[00:08] Having an au pair can not only be a good childcare option, but it can also be an enriching cultural experience for your family. I first want to explain what an au pair is and how an au pair is different than a nanny. Au pairs come to the U.S. through a cultural exchange program with a J-1 visa. They provide childcare in exchange for room, board, a stipend, and an opportunity to take classes. Au pairs are international men and women between the ages of 18-26, have some childcare experience, have at least a high school degree, and have some level of English proficiency. They go through a  background check and have no criminal records. While some au pairs are infant certified, none are allowed to care for children under 3 mo. They sign up with a local au pair agency to help them find placements with families in the US.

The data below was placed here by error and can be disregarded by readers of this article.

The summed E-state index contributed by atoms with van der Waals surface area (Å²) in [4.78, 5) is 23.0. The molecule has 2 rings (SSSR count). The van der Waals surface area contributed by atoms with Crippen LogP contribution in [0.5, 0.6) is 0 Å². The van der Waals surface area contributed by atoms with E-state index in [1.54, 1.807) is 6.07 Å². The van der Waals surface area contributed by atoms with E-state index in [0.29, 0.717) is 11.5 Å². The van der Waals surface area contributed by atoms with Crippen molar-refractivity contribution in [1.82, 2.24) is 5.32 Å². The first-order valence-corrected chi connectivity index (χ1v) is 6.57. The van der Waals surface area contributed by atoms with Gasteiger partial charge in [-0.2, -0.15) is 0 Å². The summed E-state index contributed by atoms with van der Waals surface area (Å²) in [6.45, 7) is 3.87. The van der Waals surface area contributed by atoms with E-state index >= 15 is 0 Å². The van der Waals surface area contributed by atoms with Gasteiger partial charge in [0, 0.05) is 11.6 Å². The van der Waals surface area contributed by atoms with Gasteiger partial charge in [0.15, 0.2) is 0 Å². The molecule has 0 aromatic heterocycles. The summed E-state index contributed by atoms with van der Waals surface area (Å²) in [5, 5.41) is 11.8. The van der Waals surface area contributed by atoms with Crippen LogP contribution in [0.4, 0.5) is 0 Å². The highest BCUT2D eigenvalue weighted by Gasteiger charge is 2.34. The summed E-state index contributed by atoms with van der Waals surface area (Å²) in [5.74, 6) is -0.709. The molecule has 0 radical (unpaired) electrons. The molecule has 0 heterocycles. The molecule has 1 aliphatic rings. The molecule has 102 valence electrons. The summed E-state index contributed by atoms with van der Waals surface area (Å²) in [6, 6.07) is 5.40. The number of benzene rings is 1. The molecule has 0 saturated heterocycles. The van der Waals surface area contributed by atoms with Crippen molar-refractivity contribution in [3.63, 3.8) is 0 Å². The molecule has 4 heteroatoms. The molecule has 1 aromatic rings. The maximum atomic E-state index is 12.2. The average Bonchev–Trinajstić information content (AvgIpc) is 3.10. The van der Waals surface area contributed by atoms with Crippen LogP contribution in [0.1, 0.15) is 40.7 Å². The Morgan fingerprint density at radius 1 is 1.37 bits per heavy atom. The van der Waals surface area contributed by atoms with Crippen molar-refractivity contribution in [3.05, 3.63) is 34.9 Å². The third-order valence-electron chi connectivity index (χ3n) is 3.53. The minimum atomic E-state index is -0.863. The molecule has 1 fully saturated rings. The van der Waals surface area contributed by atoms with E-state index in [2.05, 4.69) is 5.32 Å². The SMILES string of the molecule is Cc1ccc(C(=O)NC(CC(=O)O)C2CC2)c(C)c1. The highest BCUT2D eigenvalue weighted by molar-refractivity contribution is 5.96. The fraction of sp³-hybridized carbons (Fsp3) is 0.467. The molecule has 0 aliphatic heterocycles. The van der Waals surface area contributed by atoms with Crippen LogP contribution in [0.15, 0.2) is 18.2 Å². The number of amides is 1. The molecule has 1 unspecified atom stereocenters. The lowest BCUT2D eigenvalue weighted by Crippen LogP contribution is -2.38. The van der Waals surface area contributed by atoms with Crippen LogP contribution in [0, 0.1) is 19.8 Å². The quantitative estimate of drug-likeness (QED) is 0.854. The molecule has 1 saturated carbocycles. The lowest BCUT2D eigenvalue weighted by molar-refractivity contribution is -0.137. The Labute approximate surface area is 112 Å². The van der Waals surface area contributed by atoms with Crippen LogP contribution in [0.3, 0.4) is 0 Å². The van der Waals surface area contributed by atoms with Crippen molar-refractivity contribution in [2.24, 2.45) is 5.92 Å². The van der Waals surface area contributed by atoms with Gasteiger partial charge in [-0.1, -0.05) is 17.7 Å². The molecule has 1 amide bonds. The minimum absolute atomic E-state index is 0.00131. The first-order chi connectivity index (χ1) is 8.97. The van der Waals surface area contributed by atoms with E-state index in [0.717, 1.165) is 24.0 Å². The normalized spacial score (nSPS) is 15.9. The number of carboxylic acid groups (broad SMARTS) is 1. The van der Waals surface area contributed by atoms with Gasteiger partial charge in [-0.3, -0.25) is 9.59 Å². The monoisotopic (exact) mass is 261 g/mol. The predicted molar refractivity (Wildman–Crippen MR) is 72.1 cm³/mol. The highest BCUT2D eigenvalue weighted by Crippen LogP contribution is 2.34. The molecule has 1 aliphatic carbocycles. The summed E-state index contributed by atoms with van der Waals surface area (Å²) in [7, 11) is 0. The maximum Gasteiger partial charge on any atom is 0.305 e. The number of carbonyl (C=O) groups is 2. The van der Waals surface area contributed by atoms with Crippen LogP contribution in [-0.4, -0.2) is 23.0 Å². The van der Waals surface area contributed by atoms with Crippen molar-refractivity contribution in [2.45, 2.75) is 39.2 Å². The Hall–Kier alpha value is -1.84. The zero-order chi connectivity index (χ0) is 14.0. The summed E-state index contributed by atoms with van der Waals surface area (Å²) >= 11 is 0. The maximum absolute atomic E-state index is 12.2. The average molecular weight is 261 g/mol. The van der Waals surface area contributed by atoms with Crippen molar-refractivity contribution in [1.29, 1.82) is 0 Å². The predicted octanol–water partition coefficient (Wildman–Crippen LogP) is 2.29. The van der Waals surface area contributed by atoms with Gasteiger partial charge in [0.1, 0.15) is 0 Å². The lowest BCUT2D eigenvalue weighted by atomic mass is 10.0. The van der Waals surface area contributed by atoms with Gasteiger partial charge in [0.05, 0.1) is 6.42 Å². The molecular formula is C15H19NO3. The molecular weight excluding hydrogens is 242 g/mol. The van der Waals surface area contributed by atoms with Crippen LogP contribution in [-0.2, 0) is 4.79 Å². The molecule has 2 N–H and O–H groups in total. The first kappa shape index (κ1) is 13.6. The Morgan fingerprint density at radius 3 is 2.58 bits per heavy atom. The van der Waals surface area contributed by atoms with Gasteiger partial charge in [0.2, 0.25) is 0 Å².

[04:49] My family has a lot of experience with au pairs. We welcomed our first au pair about ten years ago. At the time, my husband was having to travel for work often. I was busy getting my parenting coach certification and doing part-time work. Our family was also expanding (we now have four children), and we all had complex schedules. We knew that we needed extra help with childcare. And we also had a desire to give our children meaningful cross-cultural experiences. We wanted to build meaningful relationships with diverse people from countries, cultures, races, who spoke different languages than our own. All in all, we hosted a total of eight au pairs, who came from all over the world. We had au pairs from Brazil, South Korea, Sweden, Columbia, and South Africa. It was wonderful not only to have a second pair of hands for help with children, but it was a wonderful cultural experience for our children as well.